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One for the gunsmith's - mod for .308 rifle?

Discussion in 'Rifle Discussion' started by DeanMk, Feb 19, 2016.

  1. DeanMk

    DeanMk Poulsbo, Wa. Active Member

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    Thinking it would be nice to have a newer bolt action in .358 Winchester.
    Granted I could search the used market for an old Model 70 (I think Remy did a 700 for a while in .358, too), but I was thinking something along the lines of a Ruger, or maybe even a CZ, but really, I'd be happy with anything.
    For the gunsmith's out there, could any .308 be easily modded into a .358, or are there certain things I should look for in a donor rifle?


    Dean
     
  2. MountainBear

    MountainBear Sweet Home, OR Well-Known Member

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    Check out JES reboring. They are in Oregon and are apparently really a good source of information. I would avoid ultralight barrels to make sure there is enough meat on the barrel for the larger bore. I would generally check with the reboring company for the best info...
     
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  3. DeanMk

    DeanMk Poulsbo, Wa. Active Member

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    Yeah, I was thinking in the direction of a rebarrel, but is that all that is required?
    What about the rest of the gun?
     
  4. MountainBear

    MountainBear Sweet Home, OR Well-Known Member

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    A .358 Winchester is simply a .308 necked up to accept a .358 diameter bullet. The action length is the same, the bolt face is the same, and the mag length is the same. The benefit of reboring is that is can be cheaper in the long run (when you add up new barrel and installation/chambering service) and the barrel profile remains the same, so you don't have to change the stock inletting.

    A quality barrel is around $250+, and the installation service can run another couple hundred. Reboring is about $250 plus shipping costs.
     
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  5. mjbskwim

    mjbskwim Salmon,Idaho Well-Known Member

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    Speculation but the barrel is stressed from the original boring and rifling,won't the rebore change that?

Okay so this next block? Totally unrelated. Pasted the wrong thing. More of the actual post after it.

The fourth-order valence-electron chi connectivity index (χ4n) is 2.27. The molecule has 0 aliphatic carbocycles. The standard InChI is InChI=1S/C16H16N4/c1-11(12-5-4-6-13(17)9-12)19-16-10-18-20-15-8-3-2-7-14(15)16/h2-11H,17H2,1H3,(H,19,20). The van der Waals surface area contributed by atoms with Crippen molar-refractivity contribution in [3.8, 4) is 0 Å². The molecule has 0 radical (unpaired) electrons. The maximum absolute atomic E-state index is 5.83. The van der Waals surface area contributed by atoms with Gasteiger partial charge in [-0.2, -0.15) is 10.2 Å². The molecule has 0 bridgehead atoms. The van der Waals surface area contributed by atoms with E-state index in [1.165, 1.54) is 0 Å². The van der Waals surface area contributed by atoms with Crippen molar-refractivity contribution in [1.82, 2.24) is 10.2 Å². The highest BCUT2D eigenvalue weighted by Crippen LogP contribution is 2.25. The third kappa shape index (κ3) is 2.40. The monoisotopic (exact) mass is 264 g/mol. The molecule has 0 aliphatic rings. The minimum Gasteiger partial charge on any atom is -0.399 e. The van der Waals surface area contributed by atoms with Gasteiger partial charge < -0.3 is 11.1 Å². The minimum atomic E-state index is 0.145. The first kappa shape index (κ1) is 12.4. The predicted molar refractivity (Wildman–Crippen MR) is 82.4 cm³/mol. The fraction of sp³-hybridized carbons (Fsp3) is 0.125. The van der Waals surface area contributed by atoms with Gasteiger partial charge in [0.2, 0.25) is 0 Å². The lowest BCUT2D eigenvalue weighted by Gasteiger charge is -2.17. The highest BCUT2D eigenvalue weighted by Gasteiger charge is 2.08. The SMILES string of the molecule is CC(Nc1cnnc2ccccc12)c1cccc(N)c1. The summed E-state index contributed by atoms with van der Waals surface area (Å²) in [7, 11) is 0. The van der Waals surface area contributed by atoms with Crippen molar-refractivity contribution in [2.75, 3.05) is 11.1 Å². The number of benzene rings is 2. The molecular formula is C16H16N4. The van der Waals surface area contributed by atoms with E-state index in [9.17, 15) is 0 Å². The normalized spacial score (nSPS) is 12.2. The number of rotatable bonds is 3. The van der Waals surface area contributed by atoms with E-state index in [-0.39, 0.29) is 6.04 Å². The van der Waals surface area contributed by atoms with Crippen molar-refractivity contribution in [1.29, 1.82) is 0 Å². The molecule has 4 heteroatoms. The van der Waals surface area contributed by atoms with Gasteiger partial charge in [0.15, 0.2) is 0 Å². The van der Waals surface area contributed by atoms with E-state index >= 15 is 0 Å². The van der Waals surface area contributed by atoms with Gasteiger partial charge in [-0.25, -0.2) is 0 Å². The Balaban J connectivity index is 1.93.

Seems a rebarrel job would be besto_O
    But I'm not a metalergisterminger,however you spell that:confused:
     
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  6. MountainBear

    MountainBear Sweet Home, OR Well-Known Member

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    I'm just a humble gunsmith. Most decidedly not a metallurgist either. But there are several companies with good reputations with rebore services offered.

    As a gunsmith, I will say if the rebore performs adequately, it will be cheaper than the new barrel. The cost of the barrel, cost of installation, and cost to inlet the barrel into the stock or to install a new stock will outpace a $250 rebore quickly.
     
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  7. mjbskwim

    mjbskwim Salmon,Idaho Well-Known Member

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    As I remember,rifling the barrel is last,so maybe rebore and rifling isn't a problem
     
  8. MountainBear

    MountainBear Sweet Home, OR Well-Known Member

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    I don't know yet. I have a few rebore projects planned, but they are well down the list. One is a .35 Whelen on a 1903 Springfield and the other is a .358 on a Savage 99.
     
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  9. DeanMk

    DeanMk Poulsbo, Wa. Active Member

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    Thanks Mountain Bear.
    It appears there's nothing more to consider in this conversion past a new barrel or a rebore.
    Any of those companies you mentioned that have a good rep for doing rebores, located in Washington state?

    Dean
     
  10. MountainBear

    MountainBear Sweet Home, OR Well-Known Member

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    No, but JES is in Cottage Grove, not too far away. Worth contacting them to ask some questions.
     
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  11. DeanMk

    DeanMk Poulsbo, Wa. Active Member

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    You da man!
    Thanks! =)
     
  12. Xaevian

    Xaevian Thurston County, WA Member